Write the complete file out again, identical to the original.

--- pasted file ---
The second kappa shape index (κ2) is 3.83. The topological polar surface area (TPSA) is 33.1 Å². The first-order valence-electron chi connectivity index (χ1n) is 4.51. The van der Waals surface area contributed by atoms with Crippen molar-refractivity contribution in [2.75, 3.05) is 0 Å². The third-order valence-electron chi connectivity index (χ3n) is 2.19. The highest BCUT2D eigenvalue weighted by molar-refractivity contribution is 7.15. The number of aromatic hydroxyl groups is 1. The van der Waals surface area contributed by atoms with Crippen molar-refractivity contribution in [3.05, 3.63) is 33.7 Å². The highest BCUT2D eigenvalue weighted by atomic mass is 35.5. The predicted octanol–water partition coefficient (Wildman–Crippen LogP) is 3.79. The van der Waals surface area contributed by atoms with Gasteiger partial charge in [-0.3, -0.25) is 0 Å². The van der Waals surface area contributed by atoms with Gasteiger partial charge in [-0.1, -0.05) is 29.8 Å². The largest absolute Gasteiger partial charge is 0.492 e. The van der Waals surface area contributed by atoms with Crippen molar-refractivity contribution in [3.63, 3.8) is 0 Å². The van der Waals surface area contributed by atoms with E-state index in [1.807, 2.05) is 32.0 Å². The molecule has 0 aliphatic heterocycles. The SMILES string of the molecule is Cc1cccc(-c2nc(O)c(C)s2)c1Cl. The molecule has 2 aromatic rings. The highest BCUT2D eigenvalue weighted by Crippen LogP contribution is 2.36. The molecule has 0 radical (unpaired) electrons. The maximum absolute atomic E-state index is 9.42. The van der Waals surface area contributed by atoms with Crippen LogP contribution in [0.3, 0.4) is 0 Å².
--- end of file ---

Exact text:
The second kappa shape index (κ2) is 3.83. The topological polar surface area (TPSA) is 33.1 Å². The first-order valence-electron chi connectivity index (χ1n) is 4.51. The van der Waals surface area contributed by atoms with Crippen molar-refractivity contribution in [2.75, 3.05) is 0 Å². The third-order valence-electron chi connectivity index (χ3n) is 2.19. The highest BCUT2D eigenvalue weighted by molar-refractivity contribution is 7.15. The number of aromatic hydroxyl groups is 1. The van der Waals surface area contributed by atoms with Crippen molar-refractivity contribution in [3.05, 3.63) is 33.7 Å². The highest BCUT2D eigenvalue weighted by atomic mass is 35.5. The predicted octanol–water partition coefficient (Wildman–Crippen LogP) is 3.79. The van der Waals surface area contributed by atoms with Gasteiger partial charge in [-0.3, -0.25) is 0 Å². The van der Waals surface area contributed by atoms with Gasteiger partial charge in [-0.1, -0.05) is 29.8 Å². The largest absolute Gasteiger partial charge is 0.492 e. The van der Waals surface area contributed by atoms with Crippen molar-refractivity contribution in [3.63, 3.8) is 0 Å². The van der Waals surface area contributed by atoms with E-state index in [1.807, 2.05) is 32.0 Å². The molecule has 0 aliphatic heterocycles. The SMILES string of the molecule is Cc1cccc(-c2nc(O)c(C)s2)c1Cl. The molecule has 2 aromatic rings. The highest BCUT2D eigenvalue weighted by Crippen LogP contribution is 2.36. The molecule has 0 radical (unpaired) electrons. The maximum absolute atomic E-state index is 9.42. The van der Waals surface area contributed by atoms with Crippen LogP contribution in [0.3, 0.4) is 0 Å².